--it evolved as a medium with its own peculiarities that required and spawned new ways of telling and structuring screen stories. Yet despite their vast differences, over the past fifty years, television and film have become intimately interwoven. We watch films, and information about films, on television. Films morph into television series and vice versa. Television and film are complementary--as are most media.
Although this understanding of media as generally symbiotic is widely accepted, there still persists a common tendency to see new media as cannibals of existing platforms, or as channels through which to squeeze the content of 'old media'. This problematic and reactionary perspective is precisely what is informing much of the current talk about mobile screens.
The main debate about mobile video revolves around whether people will want to watch film and television content on two-inch screen. And the simple answer is, 'Of course they won't!' Only the narrow-minded in the industry expect people to. What people will watch on mobile screens will be mobile content --not television, and not film.
It is handy to think about it in terms of the beginnings of television. When television emerged as a new screen, some people derided it by arguing that nobody would want to watch a ninety-minute film while sitting ten metres from a thirty-inch television screen. But television is not cinema, and cinema is not television. The same holds true for the mobile screen: it is a completely new medium that requires completely new conceptions of content, of audience, of distribution, and of the ways in which people will access, engage, purchase, view and interact with content.
Many research findings that dismiss mobile video as hype simply serve to reinforce the point that mobile video needs to be understood in terms of the peculiarities of its own grammar. For instance, a recent study conducted in over twenty-one countries found that 'just fifteen per cent of cell phone users would be willing to pay to watch programs on their phones. Of those, forty-nine per cent said that they would watch news clips, while seventeen per cent said that they would check out sports clips. But aside from time-sensitive content, consumers expressed little desire to watch conventional entertainment programming'. (1)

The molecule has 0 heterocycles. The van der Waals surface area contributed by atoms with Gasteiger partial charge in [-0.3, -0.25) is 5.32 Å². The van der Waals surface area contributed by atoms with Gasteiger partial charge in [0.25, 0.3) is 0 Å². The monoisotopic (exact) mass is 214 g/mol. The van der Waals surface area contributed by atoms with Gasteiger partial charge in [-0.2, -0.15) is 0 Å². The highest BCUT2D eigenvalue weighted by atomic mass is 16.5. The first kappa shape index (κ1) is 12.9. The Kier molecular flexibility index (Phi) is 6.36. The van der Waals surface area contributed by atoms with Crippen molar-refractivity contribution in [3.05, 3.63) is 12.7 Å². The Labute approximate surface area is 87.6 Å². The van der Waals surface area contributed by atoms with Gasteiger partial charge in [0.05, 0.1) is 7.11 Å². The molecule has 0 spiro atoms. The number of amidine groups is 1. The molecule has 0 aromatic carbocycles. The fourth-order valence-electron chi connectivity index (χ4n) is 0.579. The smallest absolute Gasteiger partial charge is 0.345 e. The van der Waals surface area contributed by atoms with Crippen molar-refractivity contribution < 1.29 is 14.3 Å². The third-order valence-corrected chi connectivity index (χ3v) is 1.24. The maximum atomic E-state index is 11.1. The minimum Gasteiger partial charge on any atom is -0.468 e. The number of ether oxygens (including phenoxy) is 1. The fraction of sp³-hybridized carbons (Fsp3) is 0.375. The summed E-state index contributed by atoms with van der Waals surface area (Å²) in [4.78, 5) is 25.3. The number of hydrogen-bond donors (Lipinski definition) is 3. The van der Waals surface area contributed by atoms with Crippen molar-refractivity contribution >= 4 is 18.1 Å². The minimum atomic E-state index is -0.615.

The key term here is 'conventional entertainment programming'. The conventions of writing and shooting for mobile, as well as the conventions for viewing mobile programming, are different to those of film and television--simple. To report that people have little desire to watch 'conventional entertainment' on mobiles is like saying people won't want to read novels in broadsheet newspaper format, or that diners won't want to eat soup with a fork. A more productive response would be to begin to imagine how these new screens might be able to alter and enhance the storytelling conventions that we've developed over centuries.
The time to imagine is now. The mobile video industry is poised to boom. There are more mobile phones in the world than cinemas, televisions, and computers combined, and the proportion of those phones that are video- and net-enabled is growing rapidly. A recent report puts the projected number of global 3G subscribers at 1.2 billion by 2010. (2) Even if subscriptions reached half that figure, the sheer number of screens demands attention.
And it's not just numbers on the rise. The image quality of mobile screens is improving by the day. Titans of screen-technology development are applying all they've learnt from making massive plasma screens to the new small screen. Among a host of developments, Samsung have added white pixels to the standard RCB (red, green, blue) alignment, claiming the RGBW alignment increases the brightness on the screen by as much as seventy per cent. Next year they plan to roll out a broadened color palette of 16.7 million colors, a sixty-four fold increase on the current 262,000 available in handsets today. …